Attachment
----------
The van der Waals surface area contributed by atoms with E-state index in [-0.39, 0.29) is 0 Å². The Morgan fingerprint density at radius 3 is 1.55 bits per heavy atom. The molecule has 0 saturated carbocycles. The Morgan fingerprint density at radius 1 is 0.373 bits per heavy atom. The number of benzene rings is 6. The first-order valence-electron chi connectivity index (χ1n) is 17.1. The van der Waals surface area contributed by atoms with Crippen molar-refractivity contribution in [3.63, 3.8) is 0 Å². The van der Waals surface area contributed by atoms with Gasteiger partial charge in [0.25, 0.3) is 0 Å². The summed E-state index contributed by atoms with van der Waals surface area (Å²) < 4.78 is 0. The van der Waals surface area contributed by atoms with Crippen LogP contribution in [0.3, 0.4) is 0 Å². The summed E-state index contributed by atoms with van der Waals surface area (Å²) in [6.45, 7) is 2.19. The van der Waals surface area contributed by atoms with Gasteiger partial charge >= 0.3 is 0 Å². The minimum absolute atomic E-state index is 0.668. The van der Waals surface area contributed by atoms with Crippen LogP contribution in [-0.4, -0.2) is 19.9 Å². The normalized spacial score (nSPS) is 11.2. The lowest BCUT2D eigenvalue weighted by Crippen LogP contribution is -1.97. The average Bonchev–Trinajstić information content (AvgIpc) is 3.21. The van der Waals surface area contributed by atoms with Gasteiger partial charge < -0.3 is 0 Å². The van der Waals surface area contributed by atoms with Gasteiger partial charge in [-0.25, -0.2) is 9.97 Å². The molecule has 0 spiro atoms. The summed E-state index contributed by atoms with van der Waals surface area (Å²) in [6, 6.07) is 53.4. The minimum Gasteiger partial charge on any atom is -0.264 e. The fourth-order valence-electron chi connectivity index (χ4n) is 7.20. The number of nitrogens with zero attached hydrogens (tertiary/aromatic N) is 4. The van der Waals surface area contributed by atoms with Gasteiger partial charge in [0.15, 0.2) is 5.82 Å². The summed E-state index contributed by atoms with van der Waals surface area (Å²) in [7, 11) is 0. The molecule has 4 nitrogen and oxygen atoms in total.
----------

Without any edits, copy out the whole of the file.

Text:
The van der Waals surface area contributed by atoms with E-state index in [-0.39, 0.29) is 0 Å². The Morgan fingerprint density at radius 3 is 1.55 bits per heavy atom. The molecule has 0 saturated carbocycles. The Morgan fingerprint density at radius 1 is 0.373 bits per heavy atom. The number of benzene rings is 6. The first-order valence-electron chi connectivity index (χ1n) is 17.1. The van der Waals surface area contributed by atoms with Crippen molar-refractivity contribution in [3.63, 3.8) is 0 Å². The van der Waals surface area contributed by atoms with Gasteiger partial charge in [0.25, 0.3) is 0 Å². The summed E-state index contributed by atoms with van der Waals surface area (Å²) < 4.78 is 0. The van der Waals surface area contributed by atoms with Crippen LogP contribution in [0.3, 0.4) is 0 Å². The summed E-state index contributed by atoms with van der Waals surface area (Å²) in [6.45, 7) is 2.19. The van der Waals surface area contributed by atoms with Gasteiger partial charge >= 0.3 is 0 Å². The minimum absolute atomic E-state index is 0.668. The van der Waals surface area contributed by atoms with Crippen LogP contribution in [-0.4, -0.2) is 19.9 Å². The normalized spacial score (nSPS) is 11.2. The lowest BCUT2D eigenvalue weighted by Crippen LogP contribution is -1.97. The average Bonchev–Trinajstić information content (AvgIpc) is 3.21. The van der Waals surface area contributed by atoms with Gasteiger partial charge < -0.3 is 0 Å². The van der Waals surface area contributed by atoms with Gasteiger partial charge in [-0.25, -0.2) is 9.97 Å². The molecule has 0 spiro atoms. The summed E-state index contributed by atoms with van der Waals surface area (Å²) in [6, 6.07) is 53.4. The minimum Gasteiger partial charge on any atom is -0.264 e. The fourth-order valence-electron chi connectivity index (χ4n) is 7.20. The number of nitrogens with zero attached hydrogens (tertiary/aromatic N) is 4. The van der Waals surface area contributed by atoms with Gasteiger partial charge in [0.15, 0.2) is 5.82 Å². The summed E-state index contributed by atoms with van der Waals surface area (Å²) in [7, 11) is 0. The molecule has 4 nitrogen and oxygen atoms in total.